From the Viewsroom

Nothing scientific about it

PT Jyothi Datta | Updated on July 12, 2020 Published on July 12, 2020

A hasty approach to producing a Covid vaccine will cost us dear

It’s quite telling that several health writers did a double take when they saw the Indian Council of Medical Research’s (ICMR’s) letter to scientific institutions on having an indigenous vaccine ready for public use by August 15.

The writers could not be faulted for thinking the letter could be “fake”, given its incredulous tone. And, the political message that came through, a launch for Independence Day perhaps, even if the letter did not quite say it.

With all the trappings of an official note, the letter ended saying, “non-compliance will be viewed very seriously.” The letter stirred a hornet’s nest with doctors pointing to the steep deadline and the risk it posed to patients.

Mercifully, scientific voices have since stepped in and reportedly told a Parliamentary panel that a vaccine is unlikely till next year.

A vaccine takes years to develop, from getting a suitable candidate to running it through non-human and human trials.

With the novel coronavirus, the timelines have collapsed to about 18 months. But international researchers explain, that’s because ongoing research on vaccines for SARS-CoV-1 came in useful for SARS-CoV-2 (Covid-19). So the research is not entirely from scratch.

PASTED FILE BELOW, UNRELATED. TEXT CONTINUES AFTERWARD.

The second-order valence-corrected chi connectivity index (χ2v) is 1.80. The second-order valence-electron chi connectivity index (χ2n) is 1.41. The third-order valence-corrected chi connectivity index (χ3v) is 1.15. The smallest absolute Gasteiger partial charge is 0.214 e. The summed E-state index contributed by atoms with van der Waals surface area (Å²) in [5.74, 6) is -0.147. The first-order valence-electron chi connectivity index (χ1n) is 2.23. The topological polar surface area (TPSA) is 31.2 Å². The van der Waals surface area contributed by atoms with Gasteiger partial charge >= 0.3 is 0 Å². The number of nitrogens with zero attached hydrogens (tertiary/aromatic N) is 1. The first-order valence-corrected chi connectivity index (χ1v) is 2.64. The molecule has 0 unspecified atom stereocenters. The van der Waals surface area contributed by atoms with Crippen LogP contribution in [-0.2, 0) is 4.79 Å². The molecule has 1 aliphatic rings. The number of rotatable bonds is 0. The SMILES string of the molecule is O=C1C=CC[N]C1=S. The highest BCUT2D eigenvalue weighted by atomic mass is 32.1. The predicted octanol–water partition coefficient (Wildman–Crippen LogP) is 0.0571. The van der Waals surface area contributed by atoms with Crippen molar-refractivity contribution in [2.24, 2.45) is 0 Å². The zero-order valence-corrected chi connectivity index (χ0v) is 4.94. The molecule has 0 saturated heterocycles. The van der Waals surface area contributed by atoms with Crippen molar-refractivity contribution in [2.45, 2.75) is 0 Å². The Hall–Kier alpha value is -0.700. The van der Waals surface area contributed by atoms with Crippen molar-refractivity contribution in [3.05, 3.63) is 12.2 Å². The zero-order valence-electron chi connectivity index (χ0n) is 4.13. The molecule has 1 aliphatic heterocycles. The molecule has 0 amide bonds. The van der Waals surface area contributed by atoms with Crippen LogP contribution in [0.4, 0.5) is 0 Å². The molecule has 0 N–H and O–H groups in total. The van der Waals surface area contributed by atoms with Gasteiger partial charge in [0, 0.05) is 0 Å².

Across the world, research is under intense scrutiny. And for scientific data to be taken seriously, processes need to be transparent, outcomes peer-reviewed and participants held accountable. But on ICMR’s ambitions vaccine timeline, the air is still muggy.

What fuelled such confidence? Further damaging for the Indian research story is the exit of reputed scientific voices when their expertise is most needed — Dr Gagandeep Kang’s untimely exit from the Translational Health Science and Technology Institute, for example. Kang is the first Indian woman elected Fellow of The Royal Society of London.

India needs to nurture its scientific experts and create an ecosystem that inspires research to be done that withstands international scrutiny. A goalpost short of that does not augur well for the country’s scientific temper.

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Published on July 12, 2020
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